Being a leader of care technology in the senior housing industry means we get asked a lot of questions. How does one add technology to improve care? Is upgraded technology worth the expense? Today, it's possible for senior care providers to implement all types of technology if they have the time, money, and effort to invest.
To help decide if a technology will be worth the investment, ask yourself three questions. First, is it just another system that is going to be added on top of your daily operations? Secondly, what is the cost to benefit ratio? Finally, what part of the business is this helping - is it the operations side of the business or the lifestyle side?
Is It Just Another System?
If you answered the first question that it is 'just another system to add to the systems already in place.' What does it solve in your community? Whether it is an emergency call system, wander management, access control, cameras, or another solution - how many of these can you add until it becomes a blur? At a certain point, it becomes technology fatigue, and users do not know what system does what, where to get information, and how to reset this device versus that instrument. At Silversphere, our consultants will help you determine technology that is right for you and your community. Our goal is to provide senior care technology that improves the quality of care your offer and decreases your frustration with current technology.
The Adoption Process
Good technology is disruptive and should make you change the way you do things - the challenge is what are you, as a leader, going to require of your teams to ensure it is adopted? Ask yourself what your role in the adoption process is? How many other things are you asking them to adopt at the same time? Right now, we see a lot of people attempting to solve a single problem with a single platform. Depending on the issue, that may be an unrealistic perspective. We all know that technology does not solve the biggest issues that today's operators face but, of course can drastically help.
It is important that you develop an adoption plan with the vendor of choice. For this implementation to be successful, you have to believe in the system and the process. We do not recommend relying solely on the vendor training your staff with the attitude that adoption will miraculously happen and the technology be used just the way you and the salesperson discussed.
How To Be Successful
You must have KPIs in a place where you can measure the usefulness and adoption rate of the technology on a daily, weekly and monthly basis. We also suggest that at least 50% of the KPIs are lead indicators, not lag. If you only measure lag indicators, once you realize you have an issue it may be too late to readjust and re-convince your team that this is a good thing.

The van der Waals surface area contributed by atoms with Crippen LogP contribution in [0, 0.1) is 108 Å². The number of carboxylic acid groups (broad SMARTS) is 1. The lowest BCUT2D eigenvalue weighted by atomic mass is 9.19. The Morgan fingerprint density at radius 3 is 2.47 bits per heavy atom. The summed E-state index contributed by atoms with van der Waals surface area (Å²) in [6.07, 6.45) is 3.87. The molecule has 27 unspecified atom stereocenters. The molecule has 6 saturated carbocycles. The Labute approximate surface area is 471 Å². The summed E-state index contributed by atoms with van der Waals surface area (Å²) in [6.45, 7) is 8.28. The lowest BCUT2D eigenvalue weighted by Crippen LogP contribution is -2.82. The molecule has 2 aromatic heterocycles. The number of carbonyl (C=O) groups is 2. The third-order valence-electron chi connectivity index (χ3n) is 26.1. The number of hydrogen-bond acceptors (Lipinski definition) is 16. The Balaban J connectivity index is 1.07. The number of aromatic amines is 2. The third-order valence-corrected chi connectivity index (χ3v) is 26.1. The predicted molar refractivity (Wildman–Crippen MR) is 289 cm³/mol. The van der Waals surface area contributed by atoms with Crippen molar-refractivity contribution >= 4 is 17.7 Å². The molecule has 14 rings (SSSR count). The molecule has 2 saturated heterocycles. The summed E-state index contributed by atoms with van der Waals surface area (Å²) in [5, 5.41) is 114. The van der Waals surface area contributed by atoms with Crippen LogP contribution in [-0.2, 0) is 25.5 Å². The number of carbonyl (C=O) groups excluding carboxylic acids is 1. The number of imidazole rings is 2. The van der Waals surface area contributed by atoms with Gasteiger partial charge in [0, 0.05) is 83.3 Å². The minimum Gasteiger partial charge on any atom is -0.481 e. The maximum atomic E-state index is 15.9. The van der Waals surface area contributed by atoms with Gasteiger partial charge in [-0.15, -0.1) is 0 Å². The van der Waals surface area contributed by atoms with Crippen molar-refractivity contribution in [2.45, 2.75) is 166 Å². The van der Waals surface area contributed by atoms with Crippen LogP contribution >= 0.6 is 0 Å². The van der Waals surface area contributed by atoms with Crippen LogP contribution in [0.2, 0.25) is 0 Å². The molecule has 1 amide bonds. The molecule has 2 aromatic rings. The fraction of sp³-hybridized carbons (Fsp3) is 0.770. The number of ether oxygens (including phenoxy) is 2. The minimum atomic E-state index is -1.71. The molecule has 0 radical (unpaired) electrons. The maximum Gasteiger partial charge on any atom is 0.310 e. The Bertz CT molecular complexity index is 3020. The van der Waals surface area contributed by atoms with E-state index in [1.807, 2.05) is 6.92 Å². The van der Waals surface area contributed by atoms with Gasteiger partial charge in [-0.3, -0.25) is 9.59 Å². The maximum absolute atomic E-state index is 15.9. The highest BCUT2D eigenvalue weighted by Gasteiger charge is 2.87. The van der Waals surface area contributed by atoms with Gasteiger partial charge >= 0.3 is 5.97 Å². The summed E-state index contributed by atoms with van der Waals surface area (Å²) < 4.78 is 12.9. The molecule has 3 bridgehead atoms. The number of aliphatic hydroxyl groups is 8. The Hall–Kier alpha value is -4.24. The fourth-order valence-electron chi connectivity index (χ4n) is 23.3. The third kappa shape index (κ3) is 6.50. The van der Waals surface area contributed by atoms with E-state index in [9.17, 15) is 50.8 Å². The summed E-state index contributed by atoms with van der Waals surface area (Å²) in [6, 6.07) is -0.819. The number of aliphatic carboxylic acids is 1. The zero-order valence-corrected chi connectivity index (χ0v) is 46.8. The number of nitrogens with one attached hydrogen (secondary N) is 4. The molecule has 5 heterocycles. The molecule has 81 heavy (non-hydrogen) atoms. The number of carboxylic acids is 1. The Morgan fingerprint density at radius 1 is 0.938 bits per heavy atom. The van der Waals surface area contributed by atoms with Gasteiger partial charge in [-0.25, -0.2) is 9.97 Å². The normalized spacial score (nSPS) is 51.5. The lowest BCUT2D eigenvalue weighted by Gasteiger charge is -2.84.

I can't tell you how many times I have sat in a meeting with senior living executives and they ask me can your technology do 'X '? 'X ' is often based on the article they most recently read, a new start up their friend is invested in, or an opinion of some guy who knows a guy.
My first response is always 'How will this technology benefit your business?' which causes them to bounce around the topic with no real answer. In the end, it is because they think it's cool and that it would be a differentiator they could feature in marketing. Very rarely do they have numbers and ideas in their head about how this will be used to drive revenue or cut cost for the long term.
I follow up the conversation by asking them about the last piece of technology they purchased and successfully adopted - which usually steals a little bit of their bravado about new technology. Don’t get me wrong, as an industry; we are getting better. However, senior housing as a whole is years behind the technology curve.
Play Nice With Others
The reality of exploring a new technology solution is you need to ensure that you are implementing technology that has a real and tangible impact on your business. Second, use a technology provider that is not resting on a single technology, but can solve several problems at once - but with the caveat that the situation can become complicated by getting a technology provider that tries to be all things to all people.
For example, if a company is providing you an emergency call system, along with room sensors that monitor the resident in-suite - it's one system for monitoring resident health. This includes items like bed sensors, incontinence sensors, motion sensors, temperature, vitals, etc.
Additionally, work with a technology provider that is forward thinking and willing to share the information with other systems, like electronic health records. Each technology can record massive amounts of data, but by itself, it is not as powerful as it can be when combined with other systems.
For example, a resident is reassessed and is now considered a fall risk. If that information from electronic health records was communicated to your emergency call system, your staff could be prompted to deploy a sensor network that monitors the resident for falls. In the event those sensors were not deployed in a particular time allotment, staff or management would be notified. When the sensor network is deployed, the EHR will update that the proper steps were taken.
In conclusion, the most important things to consider when looking at technology are:
- Is the technology a single platform?
- Does this cause me issues long-term?
- How many single platforms can I handle?
- What is my adoption strategy?
- Who is on the adoption team?
- What are the KPI's we will be monitoring for success?
- What impact will this have on my business?
- Does it create revenue or decrease cost?
- Am I working with a company that is willing to share the data so I can have a clearer picture of how I can improve outcomes?